She has a capstan on the quarter deck, massive bitts forward, and abaft the fore, main and mizzen rigging, and four hold pumps, which work with engine brakes and fly wheels. The watercasks, which stow on deck, are not round, but nearly square, and are fitted to stow alongside of the house, with the greatest economy of space. She has a powerful patent windlass, Crane's self-acting chain stoppers, and the best of ground tackle, and all her forward bitts are stepped in the hold.

The height between her main and upper decks is 7 feet 7 inches, and between the decks below 7 feet 4 inches. On each side of the main deck, opposite the hatchways, she has three large cargo ports, and opposite the main hatchway on the deck below, a ballast port on each side. The after part of the main deck is fitted as a second cabin, which contains 20 state rooms, with 4 double berths in each; but this space can easily be made available for the stowage of cargo, by taking down the staterooms, the parts of which are all numbered and moveable. The accommodations for her steerage are also well designed for comfort and safety.

No vessel of her size is more thoroughly built. Her frame, nearly all her outside planking, all her hooks, all her stanchions, and all the knees in the hold, are of New Hampshire white oak, and her ceiling and deck frames, and her lower and main decks, are of hard pine, and her upper deck of white pine. Her keel is of rock maple, sided 17 inches and moulded 2 feet, the floor timbers on it are 13 by 17 inches, and she has three depths of midship keelsons, each 17 inches square, with an oak rider over them of 4 inches thickness. Of her fastening, we may say once for all, that all her floor timbers are bolted trough the keel and keelson with 1¼ inch copper, and the navel timbers with iron of the same size, driven vertically and diagonally, and that she is square fastened throughout, and has all her thick work bolted edgeways also. Her fastening inside and out is most thorough, and her workmanship perfect. She has double tiers of sister keelsons, the first 17 inches square and the second 14, and outside of these again, another keelson of 12 inches square, making the whole spread of her keelsons 6 feet 3 inches, and the depth of her "back bone" from the top of the rider to the base of the keel, 8 feet. The ceiling on the flat of the floor, for the 6 feet outside of the keelsons, is 4 inches thick, and the whole above there, commencing inside of the futtocks, is covered by ceiling of 12 by 14 inches, except three strakes of 10 inches thickness, immediately below the stringer, wpon which the lower ends of the hanging knees rest. This stringer is 14 inches square, and the clamps 8 inches thick. The lwoer deck waterways are 17 inches square, the main deck 15, and the upper deck 12 by 14, and the two decks below have thick work of 12 by 14, and 10 by 16 inches, over and inside of their waterways, and the ceiling is 6 inches thick. The upper deck has also a thick strake inside of the waterways, let over the beams; and the planking of the lower and upper decks is 3½ inches, and of the main deck 3 inches.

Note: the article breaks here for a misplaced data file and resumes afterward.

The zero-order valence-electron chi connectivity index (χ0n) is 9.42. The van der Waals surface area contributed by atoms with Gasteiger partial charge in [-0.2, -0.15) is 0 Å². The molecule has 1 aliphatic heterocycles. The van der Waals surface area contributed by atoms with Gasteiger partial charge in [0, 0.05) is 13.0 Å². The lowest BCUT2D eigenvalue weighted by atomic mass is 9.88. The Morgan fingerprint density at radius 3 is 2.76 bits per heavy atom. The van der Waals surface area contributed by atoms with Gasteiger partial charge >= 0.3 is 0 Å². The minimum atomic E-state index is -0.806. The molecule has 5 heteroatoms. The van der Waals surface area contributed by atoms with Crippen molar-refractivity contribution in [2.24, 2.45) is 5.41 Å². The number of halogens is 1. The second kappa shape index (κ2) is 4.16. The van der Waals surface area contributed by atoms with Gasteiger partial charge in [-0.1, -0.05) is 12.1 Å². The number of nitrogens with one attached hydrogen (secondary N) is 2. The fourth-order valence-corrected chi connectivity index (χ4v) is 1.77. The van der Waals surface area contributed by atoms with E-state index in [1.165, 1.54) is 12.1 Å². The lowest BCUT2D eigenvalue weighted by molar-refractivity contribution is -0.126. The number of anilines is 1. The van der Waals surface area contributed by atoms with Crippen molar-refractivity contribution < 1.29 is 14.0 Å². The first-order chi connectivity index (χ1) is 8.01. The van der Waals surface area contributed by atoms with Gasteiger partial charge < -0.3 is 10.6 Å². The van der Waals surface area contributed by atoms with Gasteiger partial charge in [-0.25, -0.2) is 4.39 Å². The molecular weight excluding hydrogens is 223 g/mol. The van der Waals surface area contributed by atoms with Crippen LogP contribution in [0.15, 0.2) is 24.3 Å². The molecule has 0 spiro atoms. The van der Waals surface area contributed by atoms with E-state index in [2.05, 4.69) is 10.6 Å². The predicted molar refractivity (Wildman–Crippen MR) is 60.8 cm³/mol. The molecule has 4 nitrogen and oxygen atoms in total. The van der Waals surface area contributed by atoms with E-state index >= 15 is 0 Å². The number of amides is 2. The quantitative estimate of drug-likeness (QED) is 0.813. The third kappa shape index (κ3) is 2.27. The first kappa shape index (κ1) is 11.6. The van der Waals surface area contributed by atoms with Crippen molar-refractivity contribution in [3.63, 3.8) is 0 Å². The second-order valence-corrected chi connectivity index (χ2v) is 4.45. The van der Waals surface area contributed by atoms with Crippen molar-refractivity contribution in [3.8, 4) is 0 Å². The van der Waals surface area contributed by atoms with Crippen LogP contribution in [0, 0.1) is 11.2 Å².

Her garboards are 8 inches thick, the next strake 7½, and the third 7, graduated to 4½ inches; her wales are 5½ by 7, and the waist 4 inches thick, the whole square fastened with threenails, and butt and bilge bolted with copper. Her planksheer and main rail are each 6 inches thick, and her bulwarks stanchions are of oak, and pretty close together.